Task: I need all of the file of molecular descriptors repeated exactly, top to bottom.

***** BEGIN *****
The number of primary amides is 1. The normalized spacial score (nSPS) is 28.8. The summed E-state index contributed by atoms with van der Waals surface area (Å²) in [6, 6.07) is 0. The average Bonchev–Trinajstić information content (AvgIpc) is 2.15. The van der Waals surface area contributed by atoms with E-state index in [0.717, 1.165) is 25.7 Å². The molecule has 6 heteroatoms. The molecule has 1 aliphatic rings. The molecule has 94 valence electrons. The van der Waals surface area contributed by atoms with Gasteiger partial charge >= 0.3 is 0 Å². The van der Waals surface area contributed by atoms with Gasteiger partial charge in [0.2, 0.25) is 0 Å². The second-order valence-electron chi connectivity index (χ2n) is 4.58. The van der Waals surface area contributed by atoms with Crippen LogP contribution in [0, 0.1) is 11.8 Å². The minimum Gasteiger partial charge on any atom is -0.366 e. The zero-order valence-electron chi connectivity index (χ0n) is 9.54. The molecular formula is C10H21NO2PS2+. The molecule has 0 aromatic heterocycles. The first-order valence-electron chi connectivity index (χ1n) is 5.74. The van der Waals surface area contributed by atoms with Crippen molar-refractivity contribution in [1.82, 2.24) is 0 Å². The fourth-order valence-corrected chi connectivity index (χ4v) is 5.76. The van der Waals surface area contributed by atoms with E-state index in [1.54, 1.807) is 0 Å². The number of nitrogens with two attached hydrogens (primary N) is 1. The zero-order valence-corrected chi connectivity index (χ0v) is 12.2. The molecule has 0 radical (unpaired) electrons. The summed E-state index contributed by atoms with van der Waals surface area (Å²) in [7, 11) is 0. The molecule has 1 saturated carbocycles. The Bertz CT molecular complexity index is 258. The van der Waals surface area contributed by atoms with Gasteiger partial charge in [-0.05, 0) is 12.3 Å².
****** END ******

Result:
The number of primary amides is 1. The normalized spacial score (nSPS) is 28.8. The summed E-state index contributed by atoms with van der Waals surface area (Å²) in [6, 6.07) is 0. The average Bonchev–Trinajstić information content (AvgIpc) is 2.15. The van der Waals surface area contributed by atoms with E-state index in [0.717, 1.165) is 25.7 Å². The molecule has 6 heteroatoms. The molecule has 1 aliphatic rings. The molecule has 94 valence electrons. The van der Waals surface area contributed by atoms with Gasteiger partial charge >= 0.3 is 0 Å². The van der Waals surface area contributed by atoms with Gasteiger partial charge in [0.2, 0.25) is 0 Å². The second-order valence-electron chi connectivity index (χ2n) is 4.58. The van der Waals surface area contributed by atoms with Crippen LogP contribution in [0, 0.1) is 11.8 Å². The minimum Gasteiger partial charge on any atom is -0.366 e. The zero-order valence-electron chi connectivity index (χ0n) is 9.54. The molecular formula is C10H21NO2PS2+. The molecule has 0 aromatic heterocycles. The first-order valence-electron chi connectivity index (χ1n) is 5.74. The van der Waals surface area contributed by atoms with Crippen molar-refractivity contribution in [1.82, 2.24) is 0 Å². The fourth-order valence-corrected chi connectivity index (χ4v) is 5.76. The van der Waals surface area contributed by atoms with E-state index in [1.54, 1.807) is 0 Å². The number of nitrogens with two attached hydrogens (primary N) is 1. The zero-order valence-corrected chi connectivity index (χ0v) is 12.2. The molecule has 0 radical (unpaired) electrons. The summed E-state index contributed by atoms with van der Waals surface area (Å²) in [7, 11) is 0. The molecule has 1 saturated carbocycles. The Bertz CT molecular complexity index is 258. The van der Waals surface area contributed by atoms with Gasteiger partial charge in [-0.05, 0) is 12.3 Å².